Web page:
A People’s History of Baseball: A Review

April 2, 2012 by · 2 Comments 

Baseball is steeped in the notion of myth and the existence of a narrative declaring the game to be a bastion of good and American wholesomeness. Such contrivances interfere with the study of history, making it difficult to find works associated with baseball that are able to push through such obstacles. With the publishing of […]

Changed Forever

March 20, 2012 by · 1 Comment 

In 1968 baseball’s golden era did not go gently into that good night of historical lore and remembrance. It went out with the bang of Bob Gibson and Mickey Lolich fighting it out in one of the great pitching duels ever, one that played out in the final game game of the ’68 World Series. […]

A Pilgrimage To the Past

March 12, 2012 by · Leave a Comment 

Baseball is all about connections. Players make connections with teammates that extend beyond the playing field and beyond their careers. Management links combinations of people whose connections strengthen the collective effort. As fans, we connect with teams, players, and events, and each of us accumulates a rich fabric of memories, favorites, and unfulfilled wishes. Every […]

“Out Of My League: A Rookie’s Survival In The Bigs”

February 27, 2012 by · Leave a Comment 

I first met Dirk Hayhurst after The Bullpen Gospels had already been a hit on the New York Times best-seller list.  In fact, that’s why I reached out to him—he was a big league pitcher who also had the ability to write, two things I admire and respect.  I found Dirk to be engaging, open […]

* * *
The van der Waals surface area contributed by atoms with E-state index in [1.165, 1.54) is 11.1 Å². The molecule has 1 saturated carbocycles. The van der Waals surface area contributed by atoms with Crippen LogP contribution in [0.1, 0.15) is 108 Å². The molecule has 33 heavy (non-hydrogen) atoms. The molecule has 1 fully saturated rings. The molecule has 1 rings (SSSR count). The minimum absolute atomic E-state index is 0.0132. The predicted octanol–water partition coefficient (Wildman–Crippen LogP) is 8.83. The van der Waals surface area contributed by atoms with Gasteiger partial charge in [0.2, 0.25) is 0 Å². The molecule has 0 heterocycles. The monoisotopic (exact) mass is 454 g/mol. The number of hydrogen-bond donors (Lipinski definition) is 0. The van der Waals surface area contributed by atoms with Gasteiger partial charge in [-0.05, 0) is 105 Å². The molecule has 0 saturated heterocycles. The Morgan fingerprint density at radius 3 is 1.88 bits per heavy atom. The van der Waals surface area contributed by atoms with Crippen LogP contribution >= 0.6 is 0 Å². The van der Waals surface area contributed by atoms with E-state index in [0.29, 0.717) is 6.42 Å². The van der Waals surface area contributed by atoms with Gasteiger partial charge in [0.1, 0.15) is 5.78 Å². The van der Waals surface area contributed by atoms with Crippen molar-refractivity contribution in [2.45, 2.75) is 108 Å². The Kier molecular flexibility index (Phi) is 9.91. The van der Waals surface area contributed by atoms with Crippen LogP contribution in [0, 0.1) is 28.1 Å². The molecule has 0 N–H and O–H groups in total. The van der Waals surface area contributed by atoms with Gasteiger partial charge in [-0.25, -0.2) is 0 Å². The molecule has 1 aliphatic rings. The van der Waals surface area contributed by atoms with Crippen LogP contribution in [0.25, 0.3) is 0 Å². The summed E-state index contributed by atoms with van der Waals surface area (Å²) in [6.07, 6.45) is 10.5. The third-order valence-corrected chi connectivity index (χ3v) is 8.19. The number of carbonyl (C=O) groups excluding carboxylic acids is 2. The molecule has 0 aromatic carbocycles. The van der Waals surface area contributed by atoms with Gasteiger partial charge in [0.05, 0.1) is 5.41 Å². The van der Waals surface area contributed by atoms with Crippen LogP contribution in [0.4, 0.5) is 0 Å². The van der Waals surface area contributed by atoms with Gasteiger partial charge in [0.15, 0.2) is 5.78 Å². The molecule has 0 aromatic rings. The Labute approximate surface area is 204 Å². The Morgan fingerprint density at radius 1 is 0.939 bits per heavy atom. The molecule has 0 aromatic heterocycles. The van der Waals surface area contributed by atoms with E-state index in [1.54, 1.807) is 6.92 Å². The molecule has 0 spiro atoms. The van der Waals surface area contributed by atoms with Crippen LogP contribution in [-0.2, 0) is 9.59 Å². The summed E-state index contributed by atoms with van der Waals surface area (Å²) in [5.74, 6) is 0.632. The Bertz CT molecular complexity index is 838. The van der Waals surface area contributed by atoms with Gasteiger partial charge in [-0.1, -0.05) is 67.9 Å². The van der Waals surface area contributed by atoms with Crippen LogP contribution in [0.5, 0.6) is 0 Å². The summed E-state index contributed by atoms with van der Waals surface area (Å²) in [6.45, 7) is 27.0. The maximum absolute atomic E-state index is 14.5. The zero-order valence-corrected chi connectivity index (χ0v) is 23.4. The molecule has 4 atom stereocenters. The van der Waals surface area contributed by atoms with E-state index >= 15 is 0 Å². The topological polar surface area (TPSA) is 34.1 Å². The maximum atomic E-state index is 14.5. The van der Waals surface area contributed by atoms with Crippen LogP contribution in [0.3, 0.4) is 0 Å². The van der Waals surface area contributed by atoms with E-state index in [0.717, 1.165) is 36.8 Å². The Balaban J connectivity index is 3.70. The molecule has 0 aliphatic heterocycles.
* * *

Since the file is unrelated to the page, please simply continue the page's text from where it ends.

“Long Taters” Goes Deep

February 27, 2012 by · 2 Comments 

I first met Ron Anderson via email three years ago when he replied to a post I made about my search for contributors to Seamheads.com.  Ron and I struck up a friendship and I was thrilled to learn he was in the early stages of a book about one of my all-time favorite players—George “Boomer” […]

Good Show, Mr. Bailey

February 20, 2012 by · 1 Comment 

Back in the good old disco ’70s, I had the thrill of working a New England amusement park roller coaster for three consecutive summers. It was me and four other impressionable, party-loving young guys and the pay was crap, but we had so many vivid, unforgettable moments I can still feel the sensation of stopping […]

Fenway 1912: Glenn Stout’s Fascinating History of Fenway Park and the 1912 Red Sox

January 22, 2012 by · Leave a Comment 

Fenway Park is one of the most historic and well known landmarks in all of baseball and Boston. Despite its modern notoriety, the home of the Red Sox is the oldest major league stadium still in play, and is about to celebrate its 100th anniversary later this spring. Professional sport venues typically have lives that […]

A Book as “Terrific” as Its Subject

January 19, 2012 by · Leave a Comment 

Like the “The Little Engine that Could,” Tom Seaver began a steep climb saying “I think I can. I think I can.” Seaver’s mom, Betty, grafted the story into her son’s DNA by reading it to him as a child. Seaver always thought he could do whatever he set out to do, and usually he […]

A Real Dandy

December 15, 2011 by · Leave a Comment 

Juan Marichal won more games than anyone in the 1960s. That’s some accomplishment for the “Dominican Dandy” who began playing ball using branches for bats and socks wrapped around golf balls for baseballs. “We just loved the game so much that, as a kid, anywhere you saw other kids playing, you wanted to be there,” […]